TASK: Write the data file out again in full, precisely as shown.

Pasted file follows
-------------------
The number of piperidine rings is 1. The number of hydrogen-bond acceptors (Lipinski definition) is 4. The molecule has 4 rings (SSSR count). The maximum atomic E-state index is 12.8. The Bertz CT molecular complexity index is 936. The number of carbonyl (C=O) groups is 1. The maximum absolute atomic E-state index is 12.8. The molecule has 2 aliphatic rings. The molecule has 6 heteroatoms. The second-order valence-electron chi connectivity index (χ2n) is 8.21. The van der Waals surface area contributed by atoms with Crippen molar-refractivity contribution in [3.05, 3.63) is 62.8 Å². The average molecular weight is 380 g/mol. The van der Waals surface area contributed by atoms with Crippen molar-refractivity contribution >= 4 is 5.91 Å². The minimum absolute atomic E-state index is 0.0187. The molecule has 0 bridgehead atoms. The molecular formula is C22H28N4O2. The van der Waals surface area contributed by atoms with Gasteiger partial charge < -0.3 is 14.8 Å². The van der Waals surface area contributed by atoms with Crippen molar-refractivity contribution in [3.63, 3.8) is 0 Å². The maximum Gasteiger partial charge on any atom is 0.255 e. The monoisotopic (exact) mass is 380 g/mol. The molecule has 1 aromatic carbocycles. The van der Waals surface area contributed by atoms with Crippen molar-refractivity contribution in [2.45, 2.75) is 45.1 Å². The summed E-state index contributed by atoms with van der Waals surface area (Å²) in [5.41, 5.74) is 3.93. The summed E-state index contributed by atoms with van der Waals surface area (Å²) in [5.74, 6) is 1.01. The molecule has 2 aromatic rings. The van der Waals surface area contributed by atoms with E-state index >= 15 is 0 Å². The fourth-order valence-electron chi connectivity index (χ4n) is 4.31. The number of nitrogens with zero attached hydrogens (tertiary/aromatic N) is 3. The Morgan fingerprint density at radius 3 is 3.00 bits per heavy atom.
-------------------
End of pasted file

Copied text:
The number of piperidine rings is 1. The number of hydrogen-bond acceptors (Lipinski definition) is 4. The molecule has 4 rings (SSSR count). The maximum atomic E-state index is 12.8. The Bertz CT molecular complexity index is 936. The number of carbonyl (C=O) groups is 1. The maximum absolute atomic E-state index is 12.8. The molecule has 2 aliphatic rings. The molecule has 6 heteroatoms. The second-order valence-electron chi connectivity index (χ2n) is 8.21. The van der Waals surface area contributed by atoms with Crippen molar-refractivity contribution in [3.05, 3.63) is 62.8 Å². The average molecular weight is 380 g/mol. The van der Waals surface area contributed by atoms with Crippen molar-refractivity contribution >= 4 is 5.91 Å². The minimum absolute atomic E-state index is 0.0187. The molecule has 0 bridgehead atoms. The molecular formula is C22H28N4O2. The van der Waals surface area contributed by atoms with Gasteiger partial charge < -0.3 is 14.8 Å². The van der Waals surface area contributed by atoms with Crippen molar-refractivity contribution in [3.63, 3.8) is 0 Å². The maximum Gasteiger partial charge on any atom is 0.255 e. The monoisotopic (exact) mass is 380 g/mol. The molecule has 1 aromatic carbocycles. The van der Waals surface area contributed by atoms with Crippen molar-refractivity contribution in [2.45, 2.75) is 45.1 Å². The summed E-state index contributed by atoms with van der Waals surface area (Å²) in [5.41, 5.74) is 3.93. The summed E-state index contributed by atoms with van der Waals surface area (Å²) in [5.74, 6) is 1.01. The molecule has 2 aromatic rings. The van der Waals surface area contributed by atoms with E-state index >= 15 is 0 Å². The fourth-order valence-electron chi connectivity index (χ4n) is 4.31. The number of nitrogens with zero attached hydrogens (tertiary/aromatic N) is 3. The Morgan fingerprint density at radius 3 is 3.00 bits per heavy atom.